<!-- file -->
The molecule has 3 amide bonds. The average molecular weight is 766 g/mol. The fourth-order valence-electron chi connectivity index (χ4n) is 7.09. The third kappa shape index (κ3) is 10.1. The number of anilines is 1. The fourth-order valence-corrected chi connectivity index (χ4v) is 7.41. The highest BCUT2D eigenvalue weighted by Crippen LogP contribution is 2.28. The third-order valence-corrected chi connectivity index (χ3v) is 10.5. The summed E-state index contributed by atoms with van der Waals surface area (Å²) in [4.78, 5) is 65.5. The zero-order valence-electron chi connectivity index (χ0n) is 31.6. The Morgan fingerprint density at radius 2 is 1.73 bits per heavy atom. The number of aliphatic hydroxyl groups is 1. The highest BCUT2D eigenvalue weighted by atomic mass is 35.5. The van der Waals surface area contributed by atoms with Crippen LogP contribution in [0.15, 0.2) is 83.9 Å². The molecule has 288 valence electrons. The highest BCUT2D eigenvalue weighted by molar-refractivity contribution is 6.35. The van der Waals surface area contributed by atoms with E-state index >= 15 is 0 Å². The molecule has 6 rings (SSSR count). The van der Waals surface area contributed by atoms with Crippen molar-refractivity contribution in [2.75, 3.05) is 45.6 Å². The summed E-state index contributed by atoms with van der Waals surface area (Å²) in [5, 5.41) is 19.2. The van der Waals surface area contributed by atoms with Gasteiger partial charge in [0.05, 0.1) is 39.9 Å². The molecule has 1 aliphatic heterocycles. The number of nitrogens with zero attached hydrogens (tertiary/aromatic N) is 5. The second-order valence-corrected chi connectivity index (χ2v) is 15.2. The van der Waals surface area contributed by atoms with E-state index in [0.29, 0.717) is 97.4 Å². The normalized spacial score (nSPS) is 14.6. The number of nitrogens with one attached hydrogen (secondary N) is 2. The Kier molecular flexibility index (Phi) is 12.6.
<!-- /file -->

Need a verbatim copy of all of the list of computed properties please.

The molecule has 3 amide bonds. The average molecular weight is 766 g/mol. The fourth-order valence-electron chi connectivity index (χ4n) is 7.09. The third kappa shape index (κ3) is 10.1. The number of anilines is 1. The fourth-order valence-corrected chi connectivity index (χ4v) is 7.41. The highest BCUT2D eigenvalue weighted by Crippen LogP contribution is 2.28. The third-order valence-corrected chi connectivity index (χ3v) is 10.5. The summed E-state index contributed by atoms with van der Waals surface area (Å²) in [4.78, 5) is 65.5. The zero-order valence-electron chi connectivity index (χ0n) is 31.6. The Morgan fingerprint density at radius 2 is 1.73 bits per heavy atom. The number of aliphatic hydroxyl groups is 1. The highest BCUT2D eigenvalue weighted by atomic mass is 35.5. The van der Waals surface area contributed by atoms with Crippen LogP contribution in [0.15, 0.2) is 83.9 Å². The molecule has 288 valence electrons. The highest BCUT2D eigenvalue weighted by molar-refractivity contribution is 6.35. The van der Waals surface area contributed by atoms with E-state index >= 15 is 0 Å². The molecule has 6 rings (SSSR count). The van der Waals surface area contributed by atoms with Crippen molar-refractivity contribution in [2.75, 3.05) is 45.6 Å². The summed E-state index contributed by atoms with van der Waals surface area (Å²) in [5, 5.41) is 19.2. The van der Waals surface area contributed by atoms with Gasteiger partial charge in [0.05, 0.1) is 39.9 Å². The molecule has 1 aliphatic heterocycles. The number of nitrogens with zero attached hydrogens (tertiary/aromatic N) is 5. The second-order valence-corrected chi connectivity index (χ2v) is 15.2. The van der Waals surface area contributed by atoms with E-state index in [0.29, 0.717) is 97.4 Å². The normalized spacial score (nSPS) is 14.6. The number of nitrogens with one attached hydrogen (secondary N) is 2. The Kier molecular flexibility index (Phi) is 12.6.